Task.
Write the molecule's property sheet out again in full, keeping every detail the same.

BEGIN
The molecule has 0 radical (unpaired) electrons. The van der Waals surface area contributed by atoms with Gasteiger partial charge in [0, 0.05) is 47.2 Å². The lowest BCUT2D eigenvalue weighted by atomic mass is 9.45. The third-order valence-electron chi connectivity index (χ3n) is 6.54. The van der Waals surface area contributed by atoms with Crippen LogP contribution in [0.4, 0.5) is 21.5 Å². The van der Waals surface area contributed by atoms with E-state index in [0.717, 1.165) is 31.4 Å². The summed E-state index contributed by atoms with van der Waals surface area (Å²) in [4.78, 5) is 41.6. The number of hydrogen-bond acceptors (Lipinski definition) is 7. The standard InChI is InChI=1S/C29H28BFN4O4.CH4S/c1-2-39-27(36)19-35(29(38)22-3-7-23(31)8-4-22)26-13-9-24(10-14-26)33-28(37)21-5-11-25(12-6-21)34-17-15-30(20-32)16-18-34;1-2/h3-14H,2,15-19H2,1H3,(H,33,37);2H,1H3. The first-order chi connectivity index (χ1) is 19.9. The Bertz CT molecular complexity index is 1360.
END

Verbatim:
The molecule has 0 radical (unpaired) electrons. The van der Waals surface area contributed by atoms with Gasteiger partial charge in [0, 0.05) is 47.2 Å². The lowest BCUT2D eigenvalue weighted by atomic mass is 9.45. The third-order valence-electron chi connectivity index (χ3n) is 6.54. The van der Waals surface area contributed by atoms with Crippen LogP contribution in [0.4, 0.5) is 21.5 Å². The van der Waals surface area contributed by atoms with E-state index in [0.717, 1.165) is 31.4 Å². The summed E-state index contributed by atoms with van der Waals surface area (Å²) in [4.78, 5) is 41.6. The number of hydrogen-bond acceptors (Lipinski definition) is 7. The standard InChI is InChI=1S/C29H28BFN4O4.CH4S/c1-2-39-27(36)19-35(29(38)22-3-7-23(31)8-4-22)26-13-9-24(10-14-26)33-28(37)21-5-11-25(12-6-21)34-17-15-30(20-32)16-18-34;1-2/h3-14H,2,15-19H2,1H3,(H,33,37);2H,1H3. The first-order chi connectivity index (χ1) is 19.9. The Bertz CT molecular complexity index is 1360.